What does OPEC think about the future of oil?
The new ‘World Oil Outlook’ report from Opec, according to its secretary-general Abdullah Salem Al Badri, “aims to share Opec’s views on the world’s energy prospects, and its associated challenges and opportunities.” The report, in its seventh edition, “discusses the principal issues that could shape the future of the global energy markets, particularly in relation to oil.”
The report assumes oil prices to remain stable in the long run as the rising cost of the marginal barrel would prevent their drop and, therefore, in nominal terms, a $110 per barrel on average up to 2020 and then rising gradually to $160 a barrel by 2035...which is only $100 a barrel in real terms.
Economic growth will always be the main driver of the energy market and there are signs of an improving outlook such as the fact that the average annual growth is expected to be 3.8 per cent up to 2018 and 3.5 per cent for the rest of the period.
The world population of seven billion in 2012 is forecast by the UN to increase to 8.6 billion in 2035, with 63 per cent living in cities and, therefore, dependent on energy and oil requirements.
Energy policy, especially in developed countries, the encouragement for the use of biofuels, environmental policies skewed against fossil fuels and the high level of taxation on petroleum products would all impact the forecasts. Take for example the EU’s aim of using 10 per cent biofuel in its energy mix by 2020. This is highly questionable with the European Parliament looking at 6 per cent only.
Demand for energy in Opec’s reference case is expected to increase by 52 per cent between 2010-35 and the share of fossil fuels would remain above 80 per cent. Shares of oil, coal and gas are expected to converge at around 26–27 per cent by the end of the period.
In absolute terms total primary energy requirements would increase from 252 million barrels of oil equivalent (mboe) a day to 382. Gas demand is expected to grow the fastest due to its environmental qualities and its inroads into power generation as a substitute for coal, especially in the US after shale gas became amply available and inexpensive.
It is for the first time in many years that long term oil demand in 2035 is now estimated at about 2.5 mbd over earlier forecasts. Oil demand is expected to reach 108.5 mbd - or 20 mbd over 2012 levels.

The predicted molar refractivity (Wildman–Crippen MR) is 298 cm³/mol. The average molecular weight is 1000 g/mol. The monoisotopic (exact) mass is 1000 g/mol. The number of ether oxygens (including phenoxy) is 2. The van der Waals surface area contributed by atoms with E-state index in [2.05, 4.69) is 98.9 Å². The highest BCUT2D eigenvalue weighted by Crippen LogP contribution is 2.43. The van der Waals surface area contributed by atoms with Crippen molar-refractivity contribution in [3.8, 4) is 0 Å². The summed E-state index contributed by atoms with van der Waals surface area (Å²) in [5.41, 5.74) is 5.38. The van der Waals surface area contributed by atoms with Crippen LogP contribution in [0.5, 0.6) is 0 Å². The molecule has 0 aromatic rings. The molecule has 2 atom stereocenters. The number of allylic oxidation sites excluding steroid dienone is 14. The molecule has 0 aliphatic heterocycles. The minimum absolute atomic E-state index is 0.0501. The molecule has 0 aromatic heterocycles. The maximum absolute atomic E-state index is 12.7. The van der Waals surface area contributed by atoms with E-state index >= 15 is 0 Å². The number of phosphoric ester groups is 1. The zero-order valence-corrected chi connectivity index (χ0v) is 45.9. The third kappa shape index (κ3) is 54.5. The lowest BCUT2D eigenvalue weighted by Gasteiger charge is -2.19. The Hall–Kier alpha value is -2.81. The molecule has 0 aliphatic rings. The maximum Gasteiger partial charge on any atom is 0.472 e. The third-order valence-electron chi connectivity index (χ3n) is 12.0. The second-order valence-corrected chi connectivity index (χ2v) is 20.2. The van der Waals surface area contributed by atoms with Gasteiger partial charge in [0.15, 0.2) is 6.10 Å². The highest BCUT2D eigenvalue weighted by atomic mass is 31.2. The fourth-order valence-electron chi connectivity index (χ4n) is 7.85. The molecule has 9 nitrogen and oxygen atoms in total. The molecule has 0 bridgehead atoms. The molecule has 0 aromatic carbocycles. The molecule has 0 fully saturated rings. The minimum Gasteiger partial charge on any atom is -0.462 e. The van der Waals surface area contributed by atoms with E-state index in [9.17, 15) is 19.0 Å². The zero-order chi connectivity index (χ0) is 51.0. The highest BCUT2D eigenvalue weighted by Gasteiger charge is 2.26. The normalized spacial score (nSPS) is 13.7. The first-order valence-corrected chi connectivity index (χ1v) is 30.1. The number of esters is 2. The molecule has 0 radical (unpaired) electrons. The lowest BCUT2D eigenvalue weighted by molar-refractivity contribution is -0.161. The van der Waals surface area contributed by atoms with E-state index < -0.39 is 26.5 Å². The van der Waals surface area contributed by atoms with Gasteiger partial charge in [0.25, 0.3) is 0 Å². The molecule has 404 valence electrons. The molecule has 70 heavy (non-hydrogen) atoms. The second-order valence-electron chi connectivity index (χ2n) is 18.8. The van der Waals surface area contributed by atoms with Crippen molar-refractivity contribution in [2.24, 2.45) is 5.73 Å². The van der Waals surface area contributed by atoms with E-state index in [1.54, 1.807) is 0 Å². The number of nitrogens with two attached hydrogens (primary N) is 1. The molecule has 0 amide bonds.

Demand in the developing countries will probably equal that of the developed countries of the OECD by 2019 and rise thereafter. Rising transport capacities in the developing countries is a major factor.
The report says that passenger cars in China will increase from 43 per 1,000 population to 320 between 2010-35 and the total number of cars will increase by 380 million units. Other regions will experience growth but not as much, and the global base of commercial vehicles would pass the 500 million mark.
In spite of vehicle efficiency mandates driven by policies, only hybrid cars are likely to be a workable option to gasoline and diesel driven vehicles as fully electric cars are expensive and need frequent charging. Natural gas driven cars need a lot of infrastructure which is not yet in place.
Opec assures us that the diversity of supply sources — crude oil, NGLs, oil sands, gas and coal-to-liquids, and biofuels — are available and that in the reference case crude oil production is expected to be 37.5 mbd, or 6 mbd lower from what it is now. This is a warning to some members who are increasing their capacity overlooking market realities.
There is a risk of an upside supply scenario where tight oil and biofuels could increase further at the expense of Opec, thereby pushing production to 31.7 mbd only by 2035. There is also, of course, the possibility of higher economic growth which will give Opec further room to increase its production to 45mbd in contrast to a low economic growth scenario where production is 27mbd only. These scenarios call for prudence and a careful follow up in the market.
Liquid sources other than conventional crude oil are likely to be around 36mbd by 2035, leaving conventional crude oil at 72 mbd, which is close to what it is now. This is really something to think about especially in our region of strictly conventional crude.
Though Opec is more optimistic this year, it remains to be seen whether this optimism is in order.
By Saadallah Al Fathi